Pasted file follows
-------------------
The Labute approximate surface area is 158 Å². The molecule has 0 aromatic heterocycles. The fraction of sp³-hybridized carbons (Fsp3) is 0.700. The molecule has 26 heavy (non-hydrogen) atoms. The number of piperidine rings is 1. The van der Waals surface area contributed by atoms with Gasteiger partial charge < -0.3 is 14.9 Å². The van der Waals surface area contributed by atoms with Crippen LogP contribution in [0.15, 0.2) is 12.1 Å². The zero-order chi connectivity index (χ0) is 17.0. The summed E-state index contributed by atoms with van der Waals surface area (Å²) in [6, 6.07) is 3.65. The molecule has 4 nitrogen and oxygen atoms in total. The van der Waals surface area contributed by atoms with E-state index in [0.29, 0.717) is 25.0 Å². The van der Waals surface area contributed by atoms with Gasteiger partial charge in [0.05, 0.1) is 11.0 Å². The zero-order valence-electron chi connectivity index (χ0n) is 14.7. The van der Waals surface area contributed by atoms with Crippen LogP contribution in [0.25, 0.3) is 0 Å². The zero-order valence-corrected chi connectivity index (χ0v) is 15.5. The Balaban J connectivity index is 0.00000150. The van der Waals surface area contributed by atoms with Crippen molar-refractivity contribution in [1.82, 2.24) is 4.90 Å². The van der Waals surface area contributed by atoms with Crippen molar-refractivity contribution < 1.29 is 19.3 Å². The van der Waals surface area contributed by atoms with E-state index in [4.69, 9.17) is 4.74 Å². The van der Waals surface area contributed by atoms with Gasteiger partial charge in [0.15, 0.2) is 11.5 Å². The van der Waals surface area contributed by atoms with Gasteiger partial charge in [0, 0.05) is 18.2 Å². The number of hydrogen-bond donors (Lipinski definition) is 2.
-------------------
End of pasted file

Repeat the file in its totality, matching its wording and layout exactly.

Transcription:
The Labute approximate surface area is 158 Å². The molecule has 0 aromatic heterocycles. The fraction of sp³-hybridized carbons (Fsp3) is 0.700. The molecule has 26 heavy (non-hydrogen) atoms. The number of piperidine rings is 1. The van der Waals surface area contributed by atoms with Gasteiger partial charge < -0.3 is 14.9 Å². The van der Waals surface area contributed by atoms with Crippen LogP contribution in [0.15, 0.2) is 12.1 Å². The zero-order chi connectivity index (χ0) is 17.0. The summed E-state index contributed by atoms with van der Waals surface area (Å²) in [6, 6.07) is 3.65. The molecule has 4 nitrogen and oxygen atoms in total. The van der Waals surface area contributed by atoms with E-state index in [0.29, 0.717) is 25.0 Å². The van der Waals surface area contributed by atoms with Gasteiger partial charge in [0.05, 0.1) is 11.0 Å². The zero-order valence-electron chi connectivity index (χ0n) is 14.7. The van der Waals surface area contributed by atoms with Crippen LogP contribution in [0.25, 0.3) is 0 Å². The zero-order valence-corrected chi connectivity index (χ0v) is 15.5. The Balaban J connectivity index is 0.00000150. The van der Waals surface area contributed by atoms with Crippen molar-refractivity contribution in [1.82, 2.24) is 4.90 Å². The van der Waals surface area contributed by atoms with Crippen molar-refractivity contribution < 1.29 is 19.3 Å². The van der Waals surface area contributed by atoms with E-state index in [4.69, 9.17) is 4.74 Å². The van der Waals surface area contributed by atoms with Gasteiger partial charge in [0.15, 0.2) is 11.5 Å². The van der Waals surface area contributed by atoms with Gasteiger partial charge in [0, 0.05) is 18.2 Å². The number of hydrogen-bond donors (Lipinski definition) is 2.